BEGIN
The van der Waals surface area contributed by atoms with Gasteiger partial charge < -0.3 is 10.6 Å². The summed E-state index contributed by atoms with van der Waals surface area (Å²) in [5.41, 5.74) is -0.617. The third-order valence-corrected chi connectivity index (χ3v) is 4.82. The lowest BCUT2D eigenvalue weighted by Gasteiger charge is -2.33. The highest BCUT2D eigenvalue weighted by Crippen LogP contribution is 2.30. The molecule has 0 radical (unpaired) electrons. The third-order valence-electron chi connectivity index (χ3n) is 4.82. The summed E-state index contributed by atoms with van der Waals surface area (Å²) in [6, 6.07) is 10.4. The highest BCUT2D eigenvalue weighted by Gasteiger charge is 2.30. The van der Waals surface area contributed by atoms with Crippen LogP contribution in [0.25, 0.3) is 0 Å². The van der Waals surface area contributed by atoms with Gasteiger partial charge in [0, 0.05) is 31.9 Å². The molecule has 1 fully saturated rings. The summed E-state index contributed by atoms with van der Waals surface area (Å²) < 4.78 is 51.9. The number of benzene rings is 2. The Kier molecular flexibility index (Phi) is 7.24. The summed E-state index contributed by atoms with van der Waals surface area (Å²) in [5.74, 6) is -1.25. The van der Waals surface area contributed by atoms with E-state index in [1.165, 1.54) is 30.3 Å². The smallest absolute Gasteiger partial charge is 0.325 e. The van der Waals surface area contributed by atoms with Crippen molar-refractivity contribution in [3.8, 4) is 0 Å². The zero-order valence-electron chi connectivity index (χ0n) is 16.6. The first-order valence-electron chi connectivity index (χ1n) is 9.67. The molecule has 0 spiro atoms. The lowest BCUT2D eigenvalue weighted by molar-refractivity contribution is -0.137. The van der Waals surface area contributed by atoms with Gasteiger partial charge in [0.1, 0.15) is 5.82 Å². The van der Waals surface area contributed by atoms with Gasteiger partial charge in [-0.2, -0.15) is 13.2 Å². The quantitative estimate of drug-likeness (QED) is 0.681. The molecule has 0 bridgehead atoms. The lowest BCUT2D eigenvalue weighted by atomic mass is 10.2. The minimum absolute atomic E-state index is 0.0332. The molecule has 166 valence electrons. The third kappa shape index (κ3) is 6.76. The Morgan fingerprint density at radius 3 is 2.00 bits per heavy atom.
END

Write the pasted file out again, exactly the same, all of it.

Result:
The van der Waals surface area contributed by atoms with Gasteiger partial charge < -0.3 is 10.6 Å². The summed E-state index contributed by atoms with van der Waals surface area (Å²) in [5.41, 5.74) is -0.617. The third-order valence-corrected chi connectivity index (χ3v) is 4.82. The lowest BCUT2D eigenvalue weighted by Gasteiger charge is -2.33. The highest BCUT2D eigenvalue weighted by Crippen LogP contribution is 2.30. The molecule has 0 radical (unpaired) electrons. The third-order valence-electron chi connectivity index (χ3n) is 4.82. The summed E-state index contributed by atoms with van der Waals surface area (Å²) in [6, 6.07) is 10.4. The highest BCUT2D eigenvalue weighted by Gasteiger charge is 2.30. The van der Waals surface area contributed by atoms with Crippen LogP contribution in [0.25, 0.3) is 0 Å². The van der Waals surface area contributed by atoms with Gasteiger partial charge in [0, 0.05) is 31.9 Å². The molecule has 1 fully saturated rings. The summed E-state index contributed by atoms with van der Waals surface area (Å²) < 4.78 is 51.9. The number of benzene rings is 2. The Kier molecular flexibility index (Phi) is 7.24. The summed E-state index contributed by atoms with van der Waals surface area (Å²) in [5.74, 6) is -1.25. The van der Waals surface area contributed by atoms with E-state index in [1.165, 1.54) is 30.3 Å². The smallest absolute Gasteiger partial charge is 0.325 e. The van der Waals surface area contributed by atoms with Crippen molar-refractivity contribution in [3.8, 4) is 0 Å². The zero-order valence-electron chi connectivity index (χ0n) is 16.6. The first-order valence-electron chi connectivity index (χ1n) is 9.67. The molecule has 0 spiro atoms. The lowest BCUT2D eigenvalue weighted by molar-refractivity contribution is -0.137. The van der Waals surface area contributed by atoms with Gasteiger partial charge in [0.1, 0.15) is 5.82 Å². The van der Waals surface area contributed by atoms with Gasteiger partial charge in [-0.2, -0.15) is 13.2 Å². The quantitative estimate of drug-likeness (QED) is 0.681. The molecule has 0 bridgehead atoms. The lowest BCUT2D eigenvalue weighted by atomic mass is 10.2. The minimum absolute atomic E-state index is 0.0332. The molecule has 166 valence electrons. The third kappa shape index (κ3) is 6.76. The Morgan fingerprint density at radius 3 is 2.00 bits per heavy atom.